Oops, the Nekresi Monastery article I expected to write for this week will have to wait, though its photos are ready. Something equally interesting has captured my interest.
Some friends and I recently visited a steel materials stockyard in the city, on the edge of the great Eliava Bazaar. We had looked around to find one which wasn’t roofed, demonstrating a certain divergence in the steel sellers’ and my own preferences: They want to minimize rust on their product (forming as a result of rain and snow), whereas I want to photograph the rust and am not interested without it. We found what we were looking for, and then returned so they could video me taking my shots, part of a documentary film they are making of me as an artist.
The best parts of all the various sizes, forms and gauges of Fe on display, for my purposes, are the giant flat sheets or plates, stacked according to thickness and size. These are still quite new and have a bluish sheen which contrasts perfectly with the reds and oranges of the corrosion slowly forming on their surfaces. I roamed around and began shooting, aiming straight down and trying to get my camera’s plane of focus perfectly parallel to these flat surfaces, in order to achieve sharp focus everywhere. The curved or flat sides of square or round tubes were less interesting to me, though not at all less colorful, simply because they were older and also would be much less in the sharp focus which I wanted.
Because I can find beauty everywhere, it was not hard to be delighted. The alien worlds and freakish landscapes were sights I have never seen before, just lying out there in the open for anyone who will (or can) notice and be dazzled. I even bought a couple of small squares, about 12 inches on a side, for 7 GEL each, to take home as souvenirs. These I had to decide about: Spray varnish onto them, thus fixing their patterns and arresting further development, or leave them in, say, my bathroom to continue slowly rusting more each day?
In the end I opted for the fixing. One square has a man’s neck and head on it, in profile, mouth open and speech visible in front of him. His thoughts rise above him in a series of small balloons. The other square simply features a tree alone on a hill, its leafy branches blowing sideways in the wind.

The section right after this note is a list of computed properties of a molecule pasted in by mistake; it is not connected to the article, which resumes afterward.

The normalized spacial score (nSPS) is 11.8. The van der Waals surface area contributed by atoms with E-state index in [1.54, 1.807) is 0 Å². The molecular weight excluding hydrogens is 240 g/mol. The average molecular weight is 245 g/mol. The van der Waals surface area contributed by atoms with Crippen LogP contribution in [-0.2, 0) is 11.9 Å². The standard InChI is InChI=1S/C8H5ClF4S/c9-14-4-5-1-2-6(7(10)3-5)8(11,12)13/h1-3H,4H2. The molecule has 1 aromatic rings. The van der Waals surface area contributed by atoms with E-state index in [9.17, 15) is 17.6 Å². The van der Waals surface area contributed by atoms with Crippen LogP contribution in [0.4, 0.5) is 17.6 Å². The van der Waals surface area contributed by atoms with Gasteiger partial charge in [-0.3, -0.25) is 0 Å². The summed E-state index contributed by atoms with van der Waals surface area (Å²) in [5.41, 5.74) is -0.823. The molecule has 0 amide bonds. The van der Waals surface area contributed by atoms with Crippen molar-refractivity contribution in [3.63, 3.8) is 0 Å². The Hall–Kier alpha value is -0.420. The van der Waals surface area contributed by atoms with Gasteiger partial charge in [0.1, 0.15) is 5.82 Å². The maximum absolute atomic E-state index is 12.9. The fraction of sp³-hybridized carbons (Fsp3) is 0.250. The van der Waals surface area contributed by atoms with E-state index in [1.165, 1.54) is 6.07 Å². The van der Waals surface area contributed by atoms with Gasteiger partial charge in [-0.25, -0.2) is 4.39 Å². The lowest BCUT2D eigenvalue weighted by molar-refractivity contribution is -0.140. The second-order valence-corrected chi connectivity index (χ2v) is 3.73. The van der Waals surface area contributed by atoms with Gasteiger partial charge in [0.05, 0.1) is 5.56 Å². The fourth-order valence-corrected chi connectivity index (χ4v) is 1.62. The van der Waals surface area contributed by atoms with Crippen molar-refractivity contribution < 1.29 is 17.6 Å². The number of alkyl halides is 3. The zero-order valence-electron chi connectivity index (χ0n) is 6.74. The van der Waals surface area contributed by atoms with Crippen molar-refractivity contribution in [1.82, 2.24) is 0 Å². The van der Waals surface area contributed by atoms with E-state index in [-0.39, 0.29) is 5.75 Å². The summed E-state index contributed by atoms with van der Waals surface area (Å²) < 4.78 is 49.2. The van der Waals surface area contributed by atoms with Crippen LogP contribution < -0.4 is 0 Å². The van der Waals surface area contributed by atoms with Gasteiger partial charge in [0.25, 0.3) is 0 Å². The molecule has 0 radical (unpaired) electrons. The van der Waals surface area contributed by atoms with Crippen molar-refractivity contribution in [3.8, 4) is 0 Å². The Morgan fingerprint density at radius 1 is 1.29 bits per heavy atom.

Home again, to post-process in photoshop. This was largely about increasing the saturation and contrast of the images, making them pop and become even more other-worldly. Then I went a step further from reality: I also made black and white versions, which are full of contrast as I raise or lower the amount of brightness of six different colors relative to each other. Now what you see has never existed in nature, because rust on steel is always full of its own colors. That’s fine with me. I’m not out to document reality but to find or make beauty everywhere I go. Even something as entropic, mundane and undesired as corrosion from moisture on ferric surfaces can be transformed into little planes of existence which sparkle with imagination.
I may go back in a few days, once the current rains have dried on the steel and brought more rust, or people have bought a topmost sheet or two, giving me new material with which to work. I may also try getting as little as possible in focus, by angling the camera in relation to the plane of each sheet.
A final thought occurs to me, impractical in my situation but waiting for someone with the means to make it work. This would be a Timelapse of the same piece of steel, over weeks or months, say one shot a day as it continues to rust. It would need constant lighting daily and a camera devoted to the task. Maybe someone will do it, and take RUST to a whole new level even from that which I have found. Until then, open your eyes and see what is there right before you. See.